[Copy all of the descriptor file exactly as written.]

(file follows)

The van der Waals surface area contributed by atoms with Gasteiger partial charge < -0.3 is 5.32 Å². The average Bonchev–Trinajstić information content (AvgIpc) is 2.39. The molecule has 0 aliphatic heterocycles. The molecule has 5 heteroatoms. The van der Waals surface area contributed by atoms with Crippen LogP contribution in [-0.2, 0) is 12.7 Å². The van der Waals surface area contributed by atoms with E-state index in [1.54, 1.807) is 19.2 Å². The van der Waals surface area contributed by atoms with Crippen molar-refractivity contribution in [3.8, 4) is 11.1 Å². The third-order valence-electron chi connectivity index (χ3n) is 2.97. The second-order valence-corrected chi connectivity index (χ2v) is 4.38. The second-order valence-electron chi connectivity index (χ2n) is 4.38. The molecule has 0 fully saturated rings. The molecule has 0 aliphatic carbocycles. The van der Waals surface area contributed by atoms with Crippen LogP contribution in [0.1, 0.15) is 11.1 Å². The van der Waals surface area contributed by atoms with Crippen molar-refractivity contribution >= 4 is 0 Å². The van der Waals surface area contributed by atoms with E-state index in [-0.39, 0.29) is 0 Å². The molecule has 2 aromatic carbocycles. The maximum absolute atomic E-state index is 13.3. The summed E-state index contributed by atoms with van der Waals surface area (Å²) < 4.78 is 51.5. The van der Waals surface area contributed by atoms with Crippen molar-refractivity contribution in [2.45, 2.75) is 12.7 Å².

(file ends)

The van der Waals surface area contributed by atoms with Gasteiger partial charge < -0.3 is 5.32 Å². The average Bonchev–Trinajstić information content (AvgIpc) is 2.39. The molecule has 0 aliphatic heterocycles. The molecule has 5 heteroatoms. The van der Waals surface area contributed by atoms with Crippen LogP contribution in [-0.2, 0) is 12.7 Å². The van der Waals surface area contributed by atoms with E-state index in [1.54, 1.807) is 19.2 Å². The van der Waals surface area contributed by atoms with Crippen molar-refractivity contribution in [3.8, 4) is 11.1 Å². The third-order valence-electron chi connectivity index (χ3n) is 2.97. The second-order valence-corrected chi connectivity index (χ2v) is 4.38. The second-order valence-electron chi connectivity index (χ2n) is 4.38. The molecule has 0 fully saturated rings. The molecule has 0 aliphatic carbocycles. The van der Waals surface area contributed by atoms with Crippen LogP contribution in [0.1, 0.15) is 11.1 Å². The van der Waals surface area contributed by atoms with Crippen molar-refractivity contribution >= 4 is 0 Å². The van der Waals surface area contributed by atoms with E-state index in [-0.39, 0.29) is 0 Å². The molecule has 2 aromatic carbocycles. The maximum absolute atomic E-state index is 13.3. The summed E-state index contributed by atoms with van der Waals surface area (Å²) < 4.78 is 51.5. The van der Waals surface area contributed by atoms with Crippen molar-refractivity contribution in [2.45, 2.75) is 12.7 Å².